I don’t know what Microsoft has changed to the ARP cache behaviour…but
ARP spoofing attacks are still possible!
You can easily reproduce that (you need at least three machines – one could also be a router) -
Download and start Cain
Click “Configure” and select the appropriate network interface
Activate the Sniffer and go to the “Sniffer” Tab
Click the “+” Icon – Cain will now scan the subnet for all attached devices (in my case my laptop with XP SP2 installed and the cisco router which is my default gateway)
Go to the “APR Tab” (ARP Poisoning & Routing)
Click the “+” Icon
Now select the machine(s) which communication you wan to redirect to your machine (in my case i selected the laptop on the left and the router on the right)
That’s it – now all the traffic between the router and the laptop passes my machine (even in a switched network). Cain can recognize and collect various passwords directly from the wire including ftp, http forms auth, telnet, pop3, sql server…you can see the collected passwords on the “Passwords” tab. Those passwords that need cracking can be sent with right-click “send to cracker” to a cracking module (e.g. ntlm, kerberos pre-authentication…).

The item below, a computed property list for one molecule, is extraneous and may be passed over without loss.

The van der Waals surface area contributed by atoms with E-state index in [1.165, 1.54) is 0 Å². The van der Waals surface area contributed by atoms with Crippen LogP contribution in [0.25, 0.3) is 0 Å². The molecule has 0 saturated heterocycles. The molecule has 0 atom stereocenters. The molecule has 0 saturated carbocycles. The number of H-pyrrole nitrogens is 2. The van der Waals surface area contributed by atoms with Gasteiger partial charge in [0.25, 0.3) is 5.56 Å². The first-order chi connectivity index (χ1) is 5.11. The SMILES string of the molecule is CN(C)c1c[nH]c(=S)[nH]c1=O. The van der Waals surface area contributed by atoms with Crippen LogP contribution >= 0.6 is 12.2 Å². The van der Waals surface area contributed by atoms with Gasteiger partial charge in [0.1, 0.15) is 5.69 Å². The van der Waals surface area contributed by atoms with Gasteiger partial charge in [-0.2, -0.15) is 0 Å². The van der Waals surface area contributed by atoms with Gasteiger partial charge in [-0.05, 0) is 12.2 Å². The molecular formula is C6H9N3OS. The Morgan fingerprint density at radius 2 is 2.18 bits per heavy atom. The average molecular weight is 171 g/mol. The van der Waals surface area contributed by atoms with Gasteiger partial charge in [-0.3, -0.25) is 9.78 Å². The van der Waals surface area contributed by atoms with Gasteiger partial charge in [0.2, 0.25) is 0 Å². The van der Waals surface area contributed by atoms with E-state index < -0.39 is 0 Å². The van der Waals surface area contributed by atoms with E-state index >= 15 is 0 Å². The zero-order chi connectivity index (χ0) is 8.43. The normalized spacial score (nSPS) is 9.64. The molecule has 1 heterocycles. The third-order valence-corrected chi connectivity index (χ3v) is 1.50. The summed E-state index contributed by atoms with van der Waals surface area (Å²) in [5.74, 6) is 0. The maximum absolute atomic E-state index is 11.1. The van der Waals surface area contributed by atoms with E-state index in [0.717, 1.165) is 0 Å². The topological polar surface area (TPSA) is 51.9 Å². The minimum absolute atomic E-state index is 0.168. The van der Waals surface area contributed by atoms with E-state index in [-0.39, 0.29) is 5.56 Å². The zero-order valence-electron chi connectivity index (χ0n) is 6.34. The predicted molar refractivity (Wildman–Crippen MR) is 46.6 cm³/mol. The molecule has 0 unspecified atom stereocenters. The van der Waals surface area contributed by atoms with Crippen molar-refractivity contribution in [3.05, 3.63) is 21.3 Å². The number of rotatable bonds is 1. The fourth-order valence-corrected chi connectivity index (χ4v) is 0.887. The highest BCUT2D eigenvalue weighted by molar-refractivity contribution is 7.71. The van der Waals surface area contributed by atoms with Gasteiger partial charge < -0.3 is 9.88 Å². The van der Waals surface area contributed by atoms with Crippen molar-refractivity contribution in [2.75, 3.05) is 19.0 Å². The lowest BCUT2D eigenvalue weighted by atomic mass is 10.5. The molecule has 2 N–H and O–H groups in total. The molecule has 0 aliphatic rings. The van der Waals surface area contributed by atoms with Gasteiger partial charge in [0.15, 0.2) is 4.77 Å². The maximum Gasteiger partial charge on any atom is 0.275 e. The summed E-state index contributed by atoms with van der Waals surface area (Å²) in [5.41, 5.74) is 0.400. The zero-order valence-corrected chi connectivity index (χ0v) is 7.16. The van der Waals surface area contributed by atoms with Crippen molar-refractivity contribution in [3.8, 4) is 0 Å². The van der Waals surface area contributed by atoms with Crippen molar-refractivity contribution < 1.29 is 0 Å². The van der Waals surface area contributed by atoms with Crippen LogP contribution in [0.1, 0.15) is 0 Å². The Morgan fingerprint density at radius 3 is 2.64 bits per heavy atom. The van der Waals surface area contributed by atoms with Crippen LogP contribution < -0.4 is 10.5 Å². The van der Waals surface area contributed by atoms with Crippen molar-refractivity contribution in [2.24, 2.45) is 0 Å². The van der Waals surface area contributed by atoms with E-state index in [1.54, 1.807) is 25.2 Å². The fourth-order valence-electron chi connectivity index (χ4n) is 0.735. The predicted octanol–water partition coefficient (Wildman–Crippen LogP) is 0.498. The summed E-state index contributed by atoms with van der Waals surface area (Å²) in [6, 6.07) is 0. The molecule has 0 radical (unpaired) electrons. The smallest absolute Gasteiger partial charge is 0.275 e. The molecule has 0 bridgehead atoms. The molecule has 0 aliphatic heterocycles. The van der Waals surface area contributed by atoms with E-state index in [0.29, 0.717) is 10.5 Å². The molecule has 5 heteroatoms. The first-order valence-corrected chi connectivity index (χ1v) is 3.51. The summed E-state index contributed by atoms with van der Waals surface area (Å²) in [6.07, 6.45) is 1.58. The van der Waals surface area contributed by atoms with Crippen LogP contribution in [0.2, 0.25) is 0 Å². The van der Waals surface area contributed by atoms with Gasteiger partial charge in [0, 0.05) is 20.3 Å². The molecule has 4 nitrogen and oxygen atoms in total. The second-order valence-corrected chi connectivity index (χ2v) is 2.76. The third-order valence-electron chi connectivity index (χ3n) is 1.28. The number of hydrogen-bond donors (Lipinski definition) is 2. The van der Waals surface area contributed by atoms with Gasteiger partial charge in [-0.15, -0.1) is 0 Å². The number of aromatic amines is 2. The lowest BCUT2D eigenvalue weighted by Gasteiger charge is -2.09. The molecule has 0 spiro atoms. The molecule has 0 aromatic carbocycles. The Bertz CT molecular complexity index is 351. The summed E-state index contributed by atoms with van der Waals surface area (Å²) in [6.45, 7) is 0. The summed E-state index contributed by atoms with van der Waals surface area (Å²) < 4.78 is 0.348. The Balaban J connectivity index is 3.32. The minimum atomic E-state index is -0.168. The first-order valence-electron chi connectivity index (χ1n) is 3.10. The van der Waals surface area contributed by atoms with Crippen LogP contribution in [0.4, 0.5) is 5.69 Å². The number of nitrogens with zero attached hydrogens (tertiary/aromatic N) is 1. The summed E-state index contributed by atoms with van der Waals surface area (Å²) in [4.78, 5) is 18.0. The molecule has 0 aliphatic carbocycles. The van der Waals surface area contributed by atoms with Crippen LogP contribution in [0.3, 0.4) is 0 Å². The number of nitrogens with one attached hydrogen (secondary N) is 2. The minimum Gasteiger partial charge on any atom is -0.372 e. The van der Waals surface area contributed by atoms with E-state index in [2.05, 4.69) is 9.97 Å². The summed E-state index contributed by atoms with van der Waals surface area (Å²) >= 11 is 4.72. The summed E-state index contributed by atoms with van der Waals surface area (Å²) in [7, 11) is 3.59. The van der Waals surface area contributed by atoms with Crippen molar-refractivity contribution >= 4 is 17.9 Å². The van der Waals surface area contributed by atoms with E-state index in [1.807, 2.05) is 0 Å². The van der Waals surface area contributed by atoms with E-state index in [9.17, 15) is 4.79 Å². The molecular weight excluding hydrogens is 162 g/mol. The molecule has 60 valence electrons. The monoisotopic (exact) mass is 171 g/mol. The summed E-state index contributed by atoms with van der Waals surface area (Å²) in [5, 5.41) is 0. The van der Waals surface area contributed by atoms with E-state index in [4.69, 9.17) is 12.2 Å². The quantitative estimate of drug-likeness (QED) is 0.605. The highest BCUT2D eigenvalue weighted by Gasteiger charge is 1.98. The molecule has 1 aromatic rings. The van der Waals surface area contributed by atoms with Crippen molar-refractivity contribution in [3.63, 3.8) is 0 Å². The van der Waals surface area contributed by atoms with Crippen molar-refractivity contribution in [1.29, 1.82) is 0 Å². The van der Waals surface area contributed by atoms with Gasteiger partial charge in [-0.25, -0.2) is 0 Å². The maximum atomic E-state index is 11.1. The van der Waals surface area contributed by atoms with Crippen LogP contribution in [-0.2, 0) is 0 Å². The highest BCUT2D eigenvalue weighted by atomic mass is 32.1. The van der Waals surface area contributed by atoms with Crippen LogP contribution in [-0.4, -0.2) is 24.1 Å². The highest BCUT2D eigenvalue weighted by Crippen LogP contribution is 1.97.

To get more insight into the packets just fire up ethereal on your machine and you’ll get the full story.
So whatever they did, those SP2 changes don’t increase the protection from these attacks. maybe they make it harder to start an attack from SP2 – and then again this is as stupid as removing raw sockets…
In fact i already saw operating systems with working anti ARP spoofing measures, e.g. the Cisco IOS. If they see a ARP broadcast on the wire where someone pretends to be them they immediately send a bunch of correct ARP packets out on the network.
an excellent explanation of how ARP spoofing works can be found here.
btw – the only protection against ARP spoofing at the moment (on Windows) is to add static ARP entries in the cache, e.g. for your standard gateway with
arp -s IPAddress MACAdress
…but who does that?